Once you've found potential candidates that you think might be the right fit for your organization and open role, don’t just sit tight. Instead, confidently assert yourself as you introduce yourself.
Don’t wait for a candidate to set up a meeting, ask about the interview process or your intentions. Instead, be clear about why you are interested in pursuing them.
If you already have a team of inspiring employees, why not ask one of them if they have a potential person in their network who might be interested in joining your company? Referrals can be a fantastic way to secure a dedicated and trusted workforce because the potential employee in question has already been somewhat vetted.
When it comes to recruitment, timing is everything. While it’s important to conduct your outreach process with care and caution, acting quickly is also key. You need to strike the balance between marketing the role attractively and not rushing the candidate.
With this in mind, we advise revolving most if not all of the conversations you have with passive candidates about them, what they will gain by moving to your organization, etc. Don’t center your pitch on the fact that you need someone quickly to fill a role.
Make them feel special and show them what they’re missing.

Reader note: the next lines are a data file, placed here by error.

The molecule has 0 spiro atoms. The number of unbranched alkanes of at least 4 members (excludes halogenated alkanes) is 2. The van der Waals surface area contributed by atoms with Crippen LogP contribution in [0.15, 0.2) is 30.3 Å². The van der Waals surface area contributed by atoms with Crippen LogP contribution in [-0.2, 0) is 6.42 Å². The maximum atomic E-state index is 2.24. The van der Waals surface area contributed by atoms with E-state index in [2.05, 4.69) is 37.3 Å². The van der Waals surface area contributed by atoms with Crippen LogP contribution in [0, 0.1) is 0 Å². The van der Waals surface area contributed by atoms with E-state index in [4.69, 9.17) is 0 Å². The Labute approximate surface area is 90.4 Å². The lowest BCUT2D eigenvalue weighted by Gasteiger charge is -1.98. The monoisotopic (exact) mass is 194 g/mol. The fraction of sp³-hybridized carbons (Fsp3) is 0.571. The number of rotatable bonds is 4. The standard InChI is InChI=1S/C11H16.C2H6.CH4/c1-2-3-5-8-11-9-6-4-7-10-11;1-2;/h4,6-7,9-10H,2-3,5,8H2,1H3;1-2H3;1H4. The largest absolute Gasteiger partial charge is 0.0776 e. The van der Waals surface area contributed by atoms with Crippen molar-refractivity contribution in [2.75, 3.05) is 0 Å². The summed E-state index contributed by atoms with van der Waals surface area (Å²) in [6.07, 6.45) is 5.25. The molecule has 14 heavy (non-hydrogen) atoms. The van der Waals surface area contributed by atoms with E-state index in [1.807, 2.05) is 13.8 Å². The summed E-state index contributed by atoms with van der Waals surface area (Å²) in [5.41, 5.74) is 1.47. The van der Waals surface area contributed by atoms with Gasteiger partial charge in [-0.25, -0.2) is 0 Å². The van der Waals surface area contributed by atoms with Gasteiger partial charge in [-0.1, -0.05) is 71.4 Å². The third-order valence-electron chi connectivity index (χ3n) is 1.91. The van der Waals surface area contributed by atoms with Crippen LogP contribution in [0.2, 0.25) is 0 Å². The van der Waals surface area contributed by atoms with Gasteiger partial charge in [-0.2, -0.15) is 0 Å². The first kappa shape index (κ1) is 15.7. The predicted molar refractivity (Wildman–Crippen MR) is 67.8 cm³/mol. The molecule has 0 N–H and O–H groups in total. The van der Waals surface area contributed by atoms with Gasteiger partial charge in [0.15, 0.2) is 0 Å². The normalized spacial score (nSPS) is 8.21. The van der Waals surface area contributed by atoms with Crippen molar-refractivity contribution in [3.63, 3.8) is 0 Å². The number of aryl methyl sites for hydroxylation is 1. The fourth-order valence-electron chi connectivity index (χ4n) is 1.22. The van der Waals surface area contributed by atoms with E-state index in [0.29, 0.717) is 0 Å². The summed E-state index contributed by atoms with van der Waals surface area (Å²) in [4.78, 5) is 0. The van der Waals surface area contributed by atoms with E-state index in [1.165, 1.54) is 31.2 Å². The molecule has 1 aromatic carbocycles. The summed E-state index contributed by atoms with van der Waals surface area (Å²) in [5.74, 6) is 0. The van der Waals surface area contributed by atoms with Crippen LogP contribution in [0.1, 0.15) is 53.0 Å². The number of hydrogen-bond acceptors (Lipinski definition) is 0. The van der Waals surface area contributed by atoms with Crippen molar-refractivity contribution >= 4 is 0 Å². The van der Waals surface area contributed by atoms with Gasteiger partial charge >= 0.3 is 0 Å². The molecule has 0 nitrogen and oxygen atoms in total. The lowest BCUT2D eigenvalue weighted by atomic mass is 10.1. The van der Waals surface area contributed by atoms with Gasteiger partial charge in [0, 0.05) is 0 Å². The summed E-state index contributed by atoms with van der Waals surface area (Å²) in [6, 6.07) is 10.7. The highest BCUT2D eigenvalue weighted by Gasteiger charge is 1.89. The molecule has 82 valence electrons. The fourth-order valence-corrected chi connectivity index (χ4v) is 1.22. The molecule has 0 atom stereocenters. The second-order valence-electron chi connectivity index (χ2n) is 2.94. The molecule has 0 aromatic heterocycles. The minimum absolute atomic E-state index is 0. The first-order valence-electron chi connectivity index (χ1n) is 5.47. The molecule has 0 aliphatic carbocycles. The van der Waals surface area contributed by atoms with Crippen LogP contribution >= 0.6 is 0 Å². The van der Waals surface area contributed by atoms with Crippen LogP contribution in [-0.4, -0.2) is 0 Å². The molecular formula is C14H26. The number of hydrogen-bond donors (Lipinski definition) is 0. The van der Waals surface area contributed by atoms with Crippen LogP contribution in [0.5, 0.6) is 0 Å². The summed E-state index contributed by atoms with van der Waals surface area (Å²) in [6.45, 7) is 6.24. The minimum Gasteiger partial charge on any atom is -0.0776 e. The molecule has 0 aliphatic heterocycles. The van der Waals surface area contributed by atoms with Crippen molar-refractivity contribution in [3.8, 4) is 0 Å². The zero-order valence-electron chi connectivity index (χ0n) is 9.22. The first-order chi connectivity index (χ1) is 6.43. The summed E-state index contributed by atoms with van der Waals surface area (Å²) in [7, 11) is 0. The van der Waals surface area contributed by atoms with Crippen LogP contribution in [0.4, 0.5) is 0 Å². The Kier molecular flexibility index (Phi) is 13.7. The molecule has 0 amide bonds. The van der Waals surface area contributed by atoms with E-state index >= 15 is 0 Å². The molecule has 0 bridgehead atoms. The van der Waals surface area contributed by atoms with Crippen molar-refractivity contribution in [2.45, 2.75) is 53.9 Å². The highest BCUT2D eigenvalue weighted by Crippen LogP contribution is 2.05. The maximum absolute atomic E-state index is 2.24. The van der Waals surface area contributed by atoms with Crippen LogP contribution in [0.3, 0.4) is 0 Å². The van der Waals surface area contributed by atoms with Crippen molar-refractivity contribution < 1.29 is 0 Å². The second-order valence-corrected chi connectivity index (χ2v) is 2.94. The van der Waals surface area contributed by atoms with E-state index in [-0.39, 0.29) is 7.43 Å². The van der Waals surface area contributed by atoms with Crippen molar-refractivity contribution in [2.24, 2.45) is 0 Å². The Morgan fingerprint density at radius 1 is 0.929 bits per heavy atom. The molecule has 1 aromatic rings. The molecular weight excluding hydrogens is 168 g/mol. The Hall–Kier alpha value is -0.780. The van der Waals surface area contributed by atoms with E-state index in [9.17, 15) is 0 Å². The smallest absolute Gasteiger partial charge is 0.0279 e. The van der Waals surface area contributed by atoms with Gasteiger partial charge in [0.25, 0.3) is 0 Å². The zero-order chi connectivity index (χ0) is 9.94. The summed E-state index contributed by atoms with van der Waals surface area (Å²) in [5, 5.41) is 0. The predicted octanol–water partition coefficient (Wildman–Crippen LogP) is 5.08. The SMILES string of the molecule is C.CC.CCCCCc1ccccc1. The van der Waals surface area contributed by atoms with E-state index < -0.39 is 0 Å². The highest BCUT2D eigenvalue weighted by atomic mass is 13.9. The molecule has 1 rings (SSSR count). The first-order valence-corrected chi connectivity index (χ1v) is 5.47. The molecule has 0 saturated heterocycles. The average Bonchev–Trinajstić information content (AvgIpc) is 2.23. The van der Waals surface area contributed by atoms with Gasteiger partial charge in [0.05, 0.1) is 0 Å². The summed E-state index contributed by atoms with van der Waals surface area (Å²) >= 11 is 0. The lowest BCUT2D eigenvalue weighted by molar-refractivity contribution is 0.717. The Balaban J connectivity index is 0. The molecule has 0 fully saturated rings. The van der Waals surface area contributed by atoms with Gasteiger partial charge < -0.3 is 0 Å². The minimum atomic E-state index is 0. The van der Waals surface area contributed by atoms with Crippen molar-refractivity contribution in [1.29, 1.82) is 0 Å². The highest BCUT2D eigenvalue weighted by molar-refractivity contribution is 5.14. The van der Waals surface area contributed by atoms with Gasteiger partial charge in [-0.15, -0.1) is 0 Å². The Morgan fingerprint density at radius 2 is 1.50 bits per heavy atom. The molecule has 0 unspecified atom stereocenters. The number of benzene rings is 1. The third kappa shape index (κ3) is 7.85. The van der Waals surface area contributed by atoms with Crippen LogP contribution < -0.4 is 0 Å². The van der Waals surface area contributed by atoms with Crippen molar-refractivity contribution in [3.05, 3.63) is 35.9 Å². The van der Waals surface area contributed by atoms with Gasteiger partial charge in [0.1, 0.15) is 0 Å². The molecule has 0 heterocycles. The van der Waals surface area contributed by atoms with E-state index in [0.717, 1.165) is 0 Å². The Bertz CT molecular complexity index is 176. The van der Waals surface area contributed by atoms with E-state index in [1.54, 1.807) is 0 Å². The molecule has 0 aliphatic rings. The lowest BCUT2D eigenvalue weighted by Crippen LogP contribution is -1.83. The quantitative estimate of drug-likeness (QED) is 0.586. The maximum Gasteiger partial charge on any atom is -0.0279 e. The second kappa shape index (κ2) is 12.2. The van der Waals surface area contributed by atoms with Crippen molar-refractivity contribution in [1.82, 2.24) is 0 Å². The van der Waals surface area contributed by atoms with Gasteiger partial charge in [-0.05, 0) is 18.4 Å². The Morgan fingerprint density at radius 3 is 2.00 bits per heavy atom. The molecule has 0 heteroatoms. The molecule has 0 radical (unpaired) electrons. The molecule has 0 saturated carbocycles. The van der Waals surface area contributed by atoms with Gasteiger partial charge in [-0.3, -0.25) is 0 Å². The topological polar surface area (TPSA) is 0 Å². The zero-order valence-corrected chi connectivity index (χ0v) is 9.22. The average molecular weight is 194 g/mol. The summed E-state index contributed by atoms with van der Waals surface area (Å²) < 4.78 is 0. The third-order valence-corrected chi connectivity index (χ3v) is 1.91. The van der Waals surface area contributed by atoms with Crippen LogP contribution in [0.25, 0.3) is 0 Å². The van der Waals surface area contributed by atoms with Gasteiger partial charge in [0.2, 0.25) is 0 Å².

Though attracting passive talent may require additional energy and time from your team, recruiting them can prove extremely advantageous to you and your organization.
We’ve compiled some of the top advantages associated with passive candidates below.
Many passive candidates that you encounter are people with extensive knowledge and experience. They are often the top candidates or most qualified candidates available. They already have an upstanding career behind them and are currently leading a somewhat fulfilling one. This demonstrates a clear trajectory of professionalism, candidate experience, and, maturity.
With passive candidates you might not need to go through excessive qualification steps to ensure skill levels because their skillset demonstrates that they have been prequalified and are leading a happy and focused career.
Passive job seekers have opted out of their previous role in total preference to your organization. This shows that they are passionate about your mission, company culture, and their future role within your company. This makes it likely that they are motivated, inspired, and excited by their future within your company and should yield quite an impressive amount of dedication.
In most cases, recruiters have to act fast when you seek the picture-perfect job-seeking candidate because you know that they will be snapped up quickly by other recruiters. However, passive recruitment gives you more time to build a rapport with candidates and focus on the details of their future with your company without the risk of candidates reaching the finish line with you only to accept a competing offer at the same time.
So, that concludes our advice and summary of passive recruitment. If you’re struggling to attract active talent for a current role within your organization or simply interested in enhancing the standard within your talent pipeline, we advise introducing passive job seekers into your talent acquisition strategy.